Mzansi Afrika

From Johannesburg South Africa, a window on the world

Saturday, April 10, 2004

Opposition Parties has been speculating about how much of the vote the DA and the ID are likely to get.

"The ID is claiming that they will get 10% of the vote and replace the DA as the official opposition. Well, let's wait six days and see what happens, but for now this strikes me as being highly over-optimistic. I'm guessing the ID will get about 4% at the most, and even that may be a bit much. I guess we'll find out soon enough."

I agree that the ID is being more than a little optimistic in saying that they will replace the DA as the official opposition, delusional is probably a more appropriate description. According to most analysts, media reports and opinion polls, the DA is set to be the official opposition in most provinces. The exceptions are the Western Cape where the DA is expected to poll second to the ANC, but will fail to find partners to form a coalition government and lose out to an ANC/NNP led coalition. In KZN the DA will probably bring the necessary majority to the IFP and rule as part of the DA/IFP "Coalition of Hope". The DA may however run into trouble in the Eastern Cape where the UDM is popular enough to provide a serious challenge and become the official opposition in that province. In a lot of voting districts the DA will be getting the NNP vote as well as to a much smaller extent votes from dissaffected ANC supporters.The DA have been confidently boasting of winning 30%, but last week released a statement saying they expected 17%.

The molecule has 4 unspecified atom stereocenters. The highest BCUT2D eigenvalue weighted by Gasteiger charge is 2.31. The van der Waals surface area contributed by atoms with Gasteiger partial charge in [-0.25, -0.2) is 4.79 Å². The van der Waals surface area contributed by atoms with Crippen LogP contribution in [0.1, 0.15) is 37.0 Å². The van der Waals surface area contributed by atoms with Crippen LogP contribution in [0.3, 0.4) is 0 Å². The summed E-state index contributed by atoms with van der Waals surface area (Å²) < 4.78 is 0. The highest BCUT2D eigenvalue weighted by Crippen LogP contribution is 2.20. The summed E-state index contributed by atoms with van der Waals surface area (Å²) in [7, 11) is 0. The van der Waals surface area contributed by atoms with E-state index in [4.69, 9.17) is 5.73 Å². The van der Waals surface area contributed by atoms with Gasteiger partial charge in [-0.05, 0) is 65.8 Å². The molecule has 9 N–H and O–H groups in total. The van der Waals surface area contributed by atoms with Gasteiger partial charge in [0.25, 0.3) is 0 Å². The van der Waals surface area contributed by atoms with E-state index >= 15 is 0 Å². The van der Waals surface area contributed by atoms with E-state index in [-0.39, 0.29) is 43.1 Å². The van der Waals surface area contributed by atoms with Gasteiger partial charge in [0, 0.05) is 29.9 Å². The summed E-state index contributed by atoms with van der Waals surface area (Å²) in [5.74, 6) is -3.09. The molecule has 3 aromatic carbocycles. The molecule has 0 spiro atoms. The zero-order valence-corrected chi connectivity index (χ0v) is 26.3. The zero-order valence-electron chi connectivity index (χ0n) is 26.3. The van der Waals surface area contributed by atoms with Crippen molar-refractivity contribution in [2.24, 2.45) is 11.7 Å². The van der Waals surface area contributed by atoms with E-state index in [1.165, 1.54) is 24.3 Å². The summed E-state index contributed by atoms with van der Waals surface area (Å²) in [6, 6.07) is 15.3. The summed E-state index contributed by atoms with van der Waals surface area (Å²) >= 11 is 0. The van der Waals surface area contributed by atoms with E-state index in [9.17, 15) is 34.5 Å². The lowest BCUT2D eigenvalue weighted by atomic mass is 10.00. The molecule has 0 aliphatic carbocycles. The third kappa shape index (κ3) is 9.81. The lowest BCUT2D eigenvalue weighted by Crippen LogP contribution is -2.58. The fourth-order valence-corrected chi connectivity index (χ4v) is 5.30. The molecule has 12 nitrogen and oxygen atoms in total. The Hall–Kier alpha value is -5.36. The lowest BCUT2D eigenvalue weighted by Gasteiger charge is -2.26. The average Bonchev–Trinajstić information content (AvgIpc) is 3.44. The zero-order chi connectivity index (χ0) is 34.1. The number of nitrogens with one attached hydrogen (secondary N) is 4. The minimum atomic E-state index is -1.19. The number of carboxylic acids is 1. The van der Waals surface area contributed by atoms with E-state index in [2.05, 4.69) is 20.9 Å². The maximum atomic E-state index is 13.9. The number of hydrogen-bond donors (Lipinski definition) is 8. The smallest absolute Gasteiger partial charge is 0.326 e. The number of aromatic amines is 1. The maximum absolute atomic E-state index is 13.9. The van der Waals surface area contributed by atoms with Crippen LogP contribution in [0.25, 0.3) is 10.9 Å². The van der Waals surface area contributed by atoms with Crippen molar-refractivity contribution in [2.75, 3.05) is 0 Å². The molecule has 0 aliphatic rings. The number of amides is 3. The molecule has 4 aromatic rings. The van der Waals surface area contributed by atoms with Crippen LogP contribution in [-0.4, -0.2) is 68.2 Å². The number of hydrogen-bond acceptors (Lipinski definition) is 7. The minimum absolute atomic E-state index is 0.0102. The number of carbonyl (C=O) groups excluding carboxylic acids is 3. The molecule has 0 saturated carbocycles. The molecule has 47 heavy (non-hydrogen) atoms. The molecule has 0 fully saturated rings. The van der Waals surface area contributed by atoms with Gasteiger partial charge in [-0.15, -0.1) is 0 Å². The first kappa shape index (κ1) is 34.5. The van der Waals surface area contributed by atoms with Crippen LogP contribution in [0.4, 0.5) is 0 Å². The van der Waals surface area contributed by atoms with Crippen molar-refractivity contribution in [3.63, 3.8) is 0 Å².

As far as the ID goes, they might be more of a thorn in the DA's side in the Western Cape and Gauteng, but I would be surprised if they actually do better than the DA in those two provinces. They may get some support, but very low, definitely under 5% in some of the other provinces, especially in the Northern Cape where they've had the resourses to campaign more visibly. I think all in all the DA will be lucky to get 4% of the national vote.

As for the NNP, it seems that other than in the Western Cape, they are breathing their last, even in the Free State they are losing out to the DA in the urban areas and to the FF+ in the rural areas. I think for the most part it's really only their alliance with the ANC that's keeping them afloat.